I once had a manager who abbreviated “analysis” to “anal.” Made me really nervous opening files on the server.

          1. Windchime*

            I had a multi-page Excel document open the other day, and one of my sheets was named “Teapot Analysis”, but because I had many tabs, it read “Teapot Anal”. I renamed it.

            1. Joline*

              I would do the same! Which is why it was so disconcerting to come across files named things like “Percival Anal.”

  7. TheLazyB*

    Speaking as someone who’s suffered badly from anxiety in the past, work intervening isn’t the answer. My work happened to be very supportive, but it was me who had to see a therapist and deal with my issues (still doing so 5-6 years later… although it’s much better now) and generally help myself. It wasn’t my boss’s place to intervene.

    1. Panda Bandit*

      Yes, this. In the case of anxiety the nicest boss in the world can’t fix her issues. Her best move is to talk to a professional.

    2. OfficePrincess*

      Agreed. And it sounds like OP’s anxiety may be contributing to a pressure to “do it all”. Having the boss intervene and tell her to do less could easily turn into a spiral of needing to hide how much she’s doing and get it all done without showing any cracks or weakness or stress, which only adds to the anxiety and pressure. Been there, done that.

    3. TootsNYC*

      And when that’s the case, a *friend* is actually in a far stronger place to help or influence than a manager would be. A friend can perhaps say, “You don’t seem happy–and it looks to me like you’re harming yourself. Would you please do me, your good friend, a favor, and go talk to someone about this?”

      Or, just repeatedly “reflect” her problems back to her, as Carolyn Hax so often suggests: “You have this complaint often.” “You don’t seem happy.”
      And when she complains, the really great: “What are you going to do about it?”

      A manager can’t really do that.
      When the problem is her, and not the manager, a friend can be the ally that a manager can’t.

  8. Merry and Bright*

    On #1, what stares me in the face is that the good managers I have had have all been aware of their staff’s work loads, what extra projects they are working on, and so on. And if a report was working such crazy hours and becoming physically ill they would act to restribute the work load. This manager might be a nice guy who would be concerned about the OP but he doesn’t strike me as an effective manager to let things go this far. Does he have his eye on the ball? Worse still, if he is aware why hasn’t he acted already? Even taking it from a purely business point of view, this is doing nobody any good. OK, the OP’s anxiety is her issue to tackle but the problem seems wider than this.

    1. CAinUK*

      I would normally agree, but having had close friends (and co-workers) go through this, it isn’t always easy to see at work. In fact, one manifestation of this anxiety is sometimes *hiding* this behaviour (think: “I must be perfect/meet expectation/etc. – and that includes not letting on how stressed I am and appearing effective and efficient”).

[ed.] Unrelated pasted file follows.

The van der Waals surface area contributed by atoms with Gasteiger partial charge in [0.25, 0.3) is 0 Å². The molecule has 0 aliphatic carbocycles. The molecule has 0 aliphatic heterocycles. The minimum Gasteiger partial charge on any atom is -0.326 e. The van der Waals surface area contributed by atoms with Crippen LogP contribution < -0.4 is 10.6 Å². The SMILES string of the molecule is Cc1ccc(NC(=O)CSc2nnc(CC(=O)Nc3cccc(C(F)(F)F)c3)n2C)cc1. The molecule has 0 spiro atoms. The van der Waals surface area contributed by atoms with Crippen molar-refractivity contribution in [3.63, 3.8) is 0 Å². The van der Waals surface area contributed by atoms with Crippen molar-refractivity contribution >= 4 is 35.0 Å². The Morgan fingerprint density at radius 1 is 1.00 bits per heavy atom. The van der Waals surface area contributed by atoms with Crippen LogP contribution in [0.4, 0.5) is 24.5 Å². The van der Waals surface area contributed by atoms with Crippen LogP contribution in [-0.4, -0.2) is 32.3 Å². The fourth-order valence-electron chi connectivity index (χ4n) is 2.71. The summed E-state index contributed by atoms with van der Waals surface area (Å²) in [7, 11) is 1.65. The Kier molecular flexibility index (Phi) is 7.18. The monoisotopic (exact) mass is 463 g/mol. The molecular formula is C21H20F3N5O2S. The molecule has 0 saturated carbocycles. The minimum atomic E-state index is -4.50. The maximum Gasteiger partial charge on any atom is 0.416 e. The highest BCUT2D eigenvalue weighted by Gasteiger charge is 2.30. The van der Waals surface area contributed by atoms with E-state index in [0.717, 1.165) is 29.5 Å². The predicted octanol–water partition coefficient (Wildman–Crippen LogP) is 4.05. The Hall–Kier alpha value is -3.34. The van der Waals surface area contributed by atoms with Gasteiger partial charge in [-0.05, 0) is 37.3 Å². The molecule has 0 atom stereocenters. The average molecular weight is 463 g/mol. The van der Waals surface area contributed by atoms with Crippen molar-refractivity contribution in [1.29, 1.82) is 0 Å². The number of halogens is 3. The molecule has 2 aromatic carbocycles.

1. Merry and Bright*

        I agree that it can be hard for a manager to see how a staff member is becoming ill. But I do think that a good manager should be aware of how much work her team is handling. Apart from anything else, if it all starts to fall apart it will come back on the manager in some way.

        1. Frustrated*

          My boss, who is there about two mornings a week (though I know he works away from work) has the salaried people – who put in at least 50-60 hours per week, often at odd hours – fill out time cards “so he knows we worked.” (Since it’s not clear from the bylines in our publication, apparently.)

      2. MaryMary*

        I was thinking along this line too. OP’s friend could be spending time on work she doesn’t have to do and that wouldn’t be apparent to her manager. Double/triple/quadruple checking things, additional research or reading, detail work that no one notices… Putting aside issues of anxiety and maybe even OCD (not internet diagnosing, just a thought), a lot of perfectionists have difficulty balancing perfect versus done. Work can be completed to a perfectly acceptable level without it being perfect.

        When my boss creates a powerpoint, he spends hours choosing art and graphics, fiddling with color and shading, adjusting the layout, etc. The finished product looks great, but honestly, it would still look great if he spent 10 hours less on it. He’s at a level where no one is going to tell him how to manage his time, but it’s also not apparent to most people how much time he’s invested. If OP’s friend is spending time revising and tweaking, or reading the WSJ from start to finish every day, I wouldn’t expect that even a good manager would have line of sight to that.